Here‘s an interesting post from Brenda Brathwaite’s blog about how new media forms look to previous ones for inspiration, and how perhaps we should look to opera for inspirations about how games can tell stories.  As a games writer, it’s something I’ve been thinking about for a little while, and then this interview with Jonathan Blow came along and triggered further thoughts along similar lines.

Challenge and stories aren’t really pulling in different directions in games.  It may be that we’re trying to use traditional storytelling techniques with games, and that’s where we fall down, but the reality is that with games, it’s just the mechanisms that we can use to tell stories are different than they are in other forms.  Brenda’s example of opera is a really good one, but you can easily find examples in other media.  Comics spring to mind as a form that shares elements with both film and prose, but how you interact with that is different to both.

And, I think that’s one of the key things – interaction, or how you engage and derive meaning from the medium – but games aren’t unique in being interactive.

I’ve often spoke in the past about levels of indirection in story-telling.  In prose, you’re effectively 3 levels seperate from your emotional response to the story.  You need to parse the sentences, imagine the events unfolding, then have your own individual experience of it.  With film, you’re 2 levels away.  You no longer need to parse and imagine, but you do need to form a bond with the characters on screen, and then your emotional response is filtered through that.  Games, or good games, remove the engagement barrier to a single level.  There’s no need to imagine events, they’re presented just like a film, and as the player, you’re the one controlling the characters and, hopefully, engaging in their emotional journey along the way.

As game developers, we believe that we’re unique, but the truth is, all media is interactive to some degree, it’s just the level of engagement and imagination we have with our audience is unique.  Not better though – there are things prose does better than other mediums, things that film does better, things that comics do better, things that music does better – the trick is to work out what the strengths of our medium are and play to those.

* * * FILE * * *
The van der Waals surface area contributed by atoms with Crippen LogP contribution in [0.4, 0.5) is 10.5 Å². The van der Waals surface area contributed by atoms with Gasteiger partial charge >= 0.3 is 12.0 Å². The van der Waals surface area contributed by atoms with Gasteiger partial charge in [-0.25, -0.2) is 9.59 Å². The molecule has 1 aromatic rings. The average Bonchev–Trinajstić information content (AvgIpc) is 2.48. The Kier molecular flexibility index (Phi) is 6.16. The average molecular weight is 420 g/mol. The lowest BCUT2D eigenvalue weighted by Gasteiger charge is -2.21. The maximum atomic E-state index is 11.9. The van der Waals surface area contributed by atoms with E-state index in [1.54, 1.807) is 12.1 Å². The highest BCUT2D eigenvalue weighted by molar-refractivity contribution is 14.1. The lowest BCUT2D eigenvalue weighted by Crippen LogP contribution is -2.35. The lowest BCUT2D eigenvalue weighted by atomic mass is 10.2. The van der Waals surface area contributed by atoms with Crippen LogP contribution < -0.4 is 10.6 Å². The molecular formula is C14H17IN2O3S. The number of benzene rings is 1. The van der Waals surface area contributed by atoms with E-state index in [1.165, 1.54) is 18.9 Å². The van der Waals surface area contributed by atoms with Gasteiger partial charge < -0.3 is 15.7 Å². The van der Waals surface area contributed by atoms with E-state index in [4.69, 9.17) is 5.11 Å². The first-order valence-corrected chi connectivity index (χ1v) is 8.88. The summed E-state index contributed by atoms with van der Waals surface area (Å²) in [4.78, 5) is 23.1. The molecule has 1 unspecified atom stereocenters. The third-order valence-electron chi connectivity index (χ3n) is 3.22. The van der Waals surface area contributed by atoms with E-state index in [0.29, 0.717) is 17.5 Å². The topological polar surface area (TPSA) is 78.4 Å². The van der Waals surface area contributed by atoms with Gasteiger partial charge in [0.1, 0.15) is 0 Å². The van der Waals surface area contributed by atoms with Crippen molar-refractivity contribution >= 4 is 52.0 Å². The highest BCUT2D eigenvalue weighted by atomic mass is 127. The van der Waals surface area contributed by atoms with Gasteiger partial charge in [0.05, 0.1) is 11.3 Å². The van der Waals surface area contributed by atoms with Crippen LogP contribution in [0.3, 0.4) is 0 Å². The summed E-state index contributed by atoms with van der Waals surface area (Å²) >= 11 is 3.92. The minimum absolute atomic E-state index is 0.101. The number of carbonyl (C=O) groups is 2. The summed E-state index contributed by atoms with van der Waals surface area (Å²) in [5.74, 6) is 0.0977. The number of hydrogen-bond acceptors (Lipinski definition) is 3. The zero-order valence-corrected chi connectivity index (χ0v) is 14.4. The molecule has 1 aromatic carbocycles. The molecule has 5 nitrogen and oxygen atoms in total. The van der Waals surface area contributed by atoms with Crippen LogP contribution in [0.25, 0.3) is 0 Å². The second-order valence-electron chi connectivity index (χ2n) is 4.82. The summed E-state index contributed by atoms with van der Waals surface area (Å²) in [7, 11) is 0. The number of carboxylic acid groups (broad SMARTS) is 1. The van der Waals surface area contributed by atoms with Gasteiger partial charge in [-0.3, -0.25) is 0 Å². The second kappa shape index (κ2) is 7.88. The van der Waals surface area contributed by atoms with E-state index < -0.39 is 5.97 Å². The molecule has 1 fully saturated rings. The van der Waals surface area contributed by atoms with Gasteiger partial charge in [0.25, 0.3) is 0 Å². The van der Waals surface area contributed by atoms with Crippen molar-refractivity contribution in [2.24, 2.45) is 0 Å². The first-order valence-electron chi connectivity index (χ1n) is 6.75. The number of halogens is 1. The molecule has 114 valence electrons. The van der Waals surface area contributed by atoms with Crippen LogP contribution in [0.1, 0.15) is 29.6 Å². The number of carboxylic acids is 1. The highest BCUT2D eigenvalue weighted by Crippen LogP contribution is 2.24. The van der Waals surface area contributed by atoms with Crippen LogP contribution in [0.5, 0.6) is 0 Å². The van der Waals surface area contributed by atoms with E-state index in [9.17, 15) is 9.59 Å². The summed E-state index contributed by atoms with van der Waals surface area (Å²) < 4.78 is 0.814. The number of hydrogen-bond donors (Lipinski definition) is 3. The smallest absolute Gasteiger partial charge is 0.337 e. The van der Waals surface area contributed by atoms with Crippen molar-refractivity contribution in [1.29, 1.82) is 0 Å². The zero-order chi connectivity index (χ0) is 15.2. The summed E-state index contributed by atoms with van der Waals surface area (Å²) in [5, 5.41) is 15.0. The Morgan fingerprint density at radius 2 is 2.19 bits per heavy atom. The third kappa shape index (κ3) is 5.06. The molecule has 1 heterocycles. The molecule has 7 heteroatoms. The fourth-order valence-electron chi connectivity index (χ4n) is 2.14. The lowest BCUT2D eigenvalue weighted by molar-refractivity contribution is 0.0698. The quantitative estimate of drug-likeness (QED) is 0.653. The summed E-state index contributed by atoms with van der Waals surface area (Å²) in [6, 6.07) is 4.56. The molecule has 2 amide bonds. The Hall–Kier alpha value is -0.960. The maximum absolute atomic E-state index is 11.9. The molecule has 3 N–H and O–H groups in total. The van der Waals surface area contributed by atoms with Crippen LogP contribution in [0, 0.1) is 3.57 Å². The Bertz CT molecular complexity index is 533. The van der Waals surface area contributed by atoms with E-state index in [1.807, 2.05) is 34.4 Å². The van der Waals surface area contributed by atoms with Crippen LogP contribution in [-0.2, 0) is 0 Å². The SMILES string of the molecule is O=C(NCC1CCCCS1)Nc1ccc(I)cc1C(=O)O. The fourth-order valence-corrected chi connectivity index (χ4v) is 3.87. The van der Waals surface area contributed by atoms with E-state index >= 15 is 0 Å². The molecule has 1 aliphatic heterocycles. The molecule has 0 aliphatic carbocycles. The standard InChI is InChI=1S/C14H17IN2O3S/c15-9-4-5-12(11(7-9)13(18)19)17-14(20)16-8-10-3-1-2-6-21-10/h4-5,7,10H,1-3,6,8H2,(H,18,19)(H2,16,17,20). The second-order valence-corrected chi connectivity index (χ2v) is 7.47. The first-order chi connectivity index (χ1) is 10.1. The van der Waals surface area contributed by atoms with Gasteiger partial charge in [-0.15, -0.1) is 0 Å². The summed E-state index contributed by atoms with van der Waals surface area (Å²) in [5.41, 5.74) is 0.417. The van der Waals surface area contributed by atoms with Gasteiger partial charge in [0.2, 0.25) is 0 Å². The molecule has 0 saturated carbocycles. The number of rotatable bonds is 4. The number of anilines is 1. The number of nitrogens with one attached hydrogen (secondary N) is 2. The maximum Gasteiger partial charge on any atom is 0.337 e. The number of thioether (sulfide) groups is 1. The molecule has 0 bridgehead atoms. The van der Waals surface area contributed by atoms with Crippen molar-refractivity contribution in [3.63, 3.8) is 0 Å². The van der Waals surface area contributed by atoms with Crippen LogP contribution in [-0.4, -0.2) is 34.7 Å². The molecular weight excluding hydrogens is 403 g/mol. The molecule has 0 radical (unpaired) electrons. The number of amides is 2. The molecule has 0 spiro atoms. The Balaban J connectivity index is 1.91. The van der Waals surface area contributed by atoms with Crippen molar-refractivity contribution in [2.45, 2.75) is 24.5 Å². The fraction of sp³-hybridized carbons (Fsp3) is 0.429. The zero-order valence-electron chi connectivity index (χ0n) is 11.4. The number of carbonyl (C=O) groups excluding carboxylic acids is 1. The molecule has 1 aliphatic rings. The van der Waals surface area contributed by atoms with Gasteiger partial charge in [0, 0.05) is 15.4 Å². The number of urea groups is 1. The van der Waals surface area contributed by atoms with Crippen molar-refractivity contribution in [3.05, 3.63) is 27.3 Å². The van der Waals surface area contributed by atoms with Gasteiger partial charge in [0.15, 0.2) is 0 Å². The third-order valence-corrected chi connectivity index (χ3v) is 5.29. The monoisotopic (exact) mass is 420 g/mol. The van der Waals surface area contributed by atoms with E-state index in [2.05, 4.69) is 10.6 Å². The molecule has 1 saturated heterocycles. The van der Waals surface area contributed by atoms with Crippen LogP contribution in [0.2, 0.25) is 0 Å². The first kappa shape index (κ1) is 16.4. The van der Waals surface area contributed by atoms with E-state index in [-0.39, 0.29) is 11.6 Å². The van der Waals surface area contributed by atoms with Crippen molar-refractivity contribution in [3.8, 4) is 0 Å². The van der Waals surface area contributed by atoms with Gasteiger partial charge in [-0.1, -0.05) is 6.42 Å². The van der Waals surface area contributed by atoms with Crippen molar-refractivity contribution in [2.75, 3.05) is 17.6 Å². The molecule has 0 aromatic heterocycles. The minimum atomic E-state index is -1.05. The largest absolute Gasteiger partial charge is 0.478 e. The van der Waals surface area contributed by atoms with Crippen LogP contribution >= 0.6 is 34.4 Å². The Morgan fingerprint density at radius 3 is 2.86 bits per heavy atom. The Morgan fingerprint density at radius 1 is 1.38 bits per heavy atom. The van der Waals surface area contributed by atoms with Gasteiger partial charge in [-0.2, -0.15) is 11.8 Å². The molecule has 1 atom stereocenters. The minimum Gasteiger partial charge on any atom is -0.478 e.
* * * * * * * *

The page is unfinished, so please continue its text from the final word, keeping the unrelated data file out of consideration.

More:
One thing that games do better than other media is brought up in Jonathan’s interview when he talks about Fallout 3.  In it, you come across a nurse who tried to hold off a horde and failed.  Jonathan thinks this moment works, but is an example of how the rest of the game fails, because there aren’t other moments like this.  I think that’s important to consider how effective that single element would be without the rest of the game around it.  There may not be a particularly strong central story to Fallout 3, but there is a consistent world, with consistent characters, and the player experience is built around that, rather than on the beat by beat, linear progression.  In this case, the player is encouraged to take on the identity of a post-apocalyptic wanderer trying to survive, and the world is designed to support that.  Story, or at least a linear story, is almost secondary to that identity-adoption.

Testing identities is one of the fundamental things that we do when we play, both as adults and as children, but we can’t do that without construction of some sort of fiction.  However, once we have that fiction, we can tell stories.  Games with stories provide fictions that encourages us to adopt the identities and goals of the characters and to believe that the actions they take and the challenges they face are important.  I believe that challenge alone isn’t important, that actions themselves aren’t important, but that it’s why we take those actions to overcome those challenges that is important. Games connect with us directly, and those that work, enable us to adopt those identities and want to solve those problems alongside the characters.

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